Sunday, January 27, 2019

Luke.4.21-30; Third Sunday after Epiphany; January 27, 2019

Luke.4.21-30; Third Sunday after Epiphany; January 27, 2019
Life in Christ Lutheran Church, Grand Marais, MN
"And he began to say to them, “Today this Scripture has been fulfilled in your hearing.” And all spoke well of him and marveled at the gracious words that were coming from his mouth. And they said, “Is not this Joseph’s son?” And he said to them, “Doubtless you will quote to me this proverb, ‘Physician, heal yourself.’ What we have heard you did at Capernaum, do here in your hometown as well.” And he said, “Truly, I say to you, no prophet is acceptable in his hometown. But in truth, I tell you, there were many widows in Israel in the days of Elijah, when the heavens were shut up three years and six months, and a great famine came over all the land, and Elijah was sent to none of them but only to Zarephath, in the land of Sidon, to a woman who was a widow. And there were many lepers in Israel in the time of the prophet Elisha, and none of them was cleansed, but only Naaman the Syrian.” When they heard these things, all in the synagogue were filled with wrath. And they rose up and drove him out of the town and brought him to the brow of the hill on which their town was built, so that they could throw him down the cliff. But passing through their midst, he went away. " (Lk 4:21-30, ESV)
Grace and peace to you from our Lord and Savior, Jesus Christ.
People like Jesus. In fact, I did a Google search on “Jesus” and it returned an approximate 1,260,000,000 hits. That’s millions of web pages about Jesus. And even I narrowed it to “Jesus Christ” Google returned a mere 584,000,000 hits. It took me a while to get to every single one of them… And I think you could say by my unscientific Google poll He’s well known. Others:

Adolf Hitler                  86.5m

Gandhi                         207m
Pope John Paul             2,330m
Donald Trump              1,210m
Barack Obama             228m
Bill Clinton                   239m
My Name                      1,200,000
I’m sure that each one of the web pages about Jesus has a different idea about who He is / was, and what He’s all about.
Lots of people like to talk about Jesus. Jesus the great teacher / preacher. Jesus the healer. Jesus breaking down class barriers. Jesus feeding the hungry and the poor. People like Jesus that way: speaking to them and giving advise on how to live a better life; telling them that they need to care more for other people; telling them to care for the sick and the hungry. That’s a Jesus that’s useful to most people… a Jesus that is worth listening to by human standards.
We like Jesus that way, too. “Come to me all you who are weary, and I will give you rest.” “Ask what ever you want in my name and I will give it to you.” “I came to give you life and give it to the full.” It’s a Jesus we like to hear about. It’s a Jesus we gladly follow. Listen to any one of hundreds of Christian authors out there and you hear everything from “Name it and claim it.” Jesus wants you healthy wealthy and wise. All you have to do is such and such for him. Or Jesus has won your salvation, it’s up to you to get the “good stuff” after that.” That’s the Jesus lots of Christians want to follow. That’s the Jesus we want to follow, too.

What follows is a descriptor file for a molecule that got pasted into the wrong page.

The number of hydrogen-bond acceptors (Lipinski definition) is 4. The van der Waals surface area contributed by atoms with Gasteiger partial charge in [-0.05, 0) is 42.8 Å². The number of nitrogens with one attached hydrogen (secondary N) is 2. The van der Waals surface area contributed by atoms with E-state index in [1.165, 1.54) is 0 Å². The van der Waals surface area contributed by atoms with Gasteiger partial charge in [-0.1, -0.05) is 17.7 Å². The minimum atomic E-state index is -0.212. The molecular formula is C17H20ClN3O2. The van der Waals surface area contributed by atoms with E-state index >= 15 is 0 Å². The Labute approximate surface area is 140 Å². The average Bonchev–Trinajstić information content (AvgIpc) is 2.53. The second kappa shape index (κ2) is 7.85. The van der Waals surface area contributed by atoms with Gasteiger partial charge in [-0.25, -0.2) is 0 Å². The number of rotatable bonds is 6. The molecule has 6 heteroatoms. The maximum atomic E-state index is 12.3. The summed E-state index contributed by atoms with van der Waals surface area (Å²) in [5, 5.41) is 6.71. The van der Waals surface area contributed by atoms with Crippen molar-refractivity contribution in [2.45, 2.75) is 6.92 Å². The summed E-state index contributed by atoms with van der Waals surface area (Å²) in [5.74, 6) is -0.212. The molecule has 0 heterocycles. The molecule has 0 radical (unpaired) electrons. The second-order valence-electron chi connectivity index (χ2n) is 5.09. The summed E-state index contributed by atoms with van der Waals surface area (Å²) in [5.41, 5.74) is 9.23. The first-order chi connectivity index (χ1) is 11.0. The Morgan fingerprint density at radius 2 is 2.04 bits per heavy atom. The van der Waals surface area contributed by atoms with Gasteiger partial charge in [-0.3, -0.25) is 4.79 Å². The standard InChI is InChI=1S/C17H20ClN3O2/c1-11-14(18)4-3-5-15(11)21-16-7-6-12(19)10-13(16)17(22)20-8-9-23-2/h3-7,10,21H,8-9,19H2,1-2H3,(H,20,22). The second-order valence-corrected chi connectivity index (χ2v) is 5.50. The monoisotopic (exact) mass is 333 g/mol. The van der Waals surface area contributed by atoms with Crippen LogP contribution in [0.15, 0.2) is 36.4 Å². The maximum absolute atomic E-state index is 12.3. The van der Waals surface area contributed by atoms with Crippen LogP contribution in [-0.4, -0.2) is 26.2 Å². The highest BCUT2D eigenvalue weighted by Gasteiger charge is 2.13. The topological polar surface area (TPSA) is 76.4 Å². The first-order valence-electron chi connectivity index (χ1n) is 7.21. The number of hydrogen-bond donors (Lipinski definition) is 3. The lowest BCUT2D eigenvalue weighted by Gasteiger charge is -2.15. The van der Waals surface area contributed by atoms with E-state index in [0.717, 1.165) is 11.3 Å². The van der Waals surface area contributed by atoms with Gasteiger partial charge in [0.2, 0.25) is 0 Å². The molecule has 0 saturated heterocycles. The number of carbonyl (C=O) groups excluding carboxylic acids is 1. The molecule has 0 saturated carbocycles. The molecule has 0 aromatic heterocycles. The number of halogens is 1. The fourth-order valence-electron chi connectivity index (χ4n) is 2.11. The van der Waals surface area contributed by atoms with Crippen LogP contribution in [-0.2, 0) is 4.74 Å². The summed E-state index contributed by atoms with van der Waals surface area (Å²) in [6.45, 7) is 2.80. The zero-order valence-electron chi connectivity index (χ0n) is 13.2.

The fact is we want Jesus to do stuff for us and we want him to do it our way. Jesus I’ll give money to the church “if you let me win the lottery.” Jesus, heal me in a miraculous way and I’ll tell everyone about what you’ve done. Really, in all these things, we want Jesus to do things our way, the way we think is best. You’ve probably heard the story about the man who lived near a damn that was leaking and the flood warning went out. A neighbor came with his car and said, “The flood is coming come with me and we’ll escape.” “No,” the man said, “Jesus will take care of me.” After the water rose to the second floor of his house another man came with a boat. “Get in I’ll take you to safety. “No,” the man said, “Jesus will take care of me.” The water rose some more, and the man was forced to his roof. A rescue team came in a helicopter and waved him to grab the rope and be pulled to safety. “No,” the man shouted over the beating of the rotor, “Jesus will take care of me.” Finally, the water rose over the roof and the man was drowned. He stood before Jesus and asked, “Jesus, why didn’t you save me?” “What do you mean? I sent you a car, a boat and a helicopter. What more do you want?” That’s Jesus on our terms. Jesus don’t let me suffer. Jesus I’ll follow you but let me keep my friends. Jesus I’m yours but just do it my way.
One thing this account of Jesus in Nazareth shows us is that people are the same everywhere and that even those people weren’t much different from us. They saw Jesus in a certain way. After all, He grew up there. He was a small-town boy who had become well known. They saw him play in the streets, work for his father, attend the synagogue school, and even go to weddings and funerals for his relatives. He was the local boy made good. They even liked what he had to say (at first). “Today this Scripture has been fulfilled in your hearing.” And all spoke well of him… And who wouldn’t? They liked what they heard him say. This was a Jesus they could deal with. The scripture that he said was fulfilled was this:
The Spirit of the Lord is upon me, because he has anointed me to proclaim good news to the poor. He has sent me to proclaim liberty to the captives and recovering of sight to the blind, to set at liberty those who are oppressed, to proclaim the year of the Lord’s favor.” (Lk 4:18-19, ESV)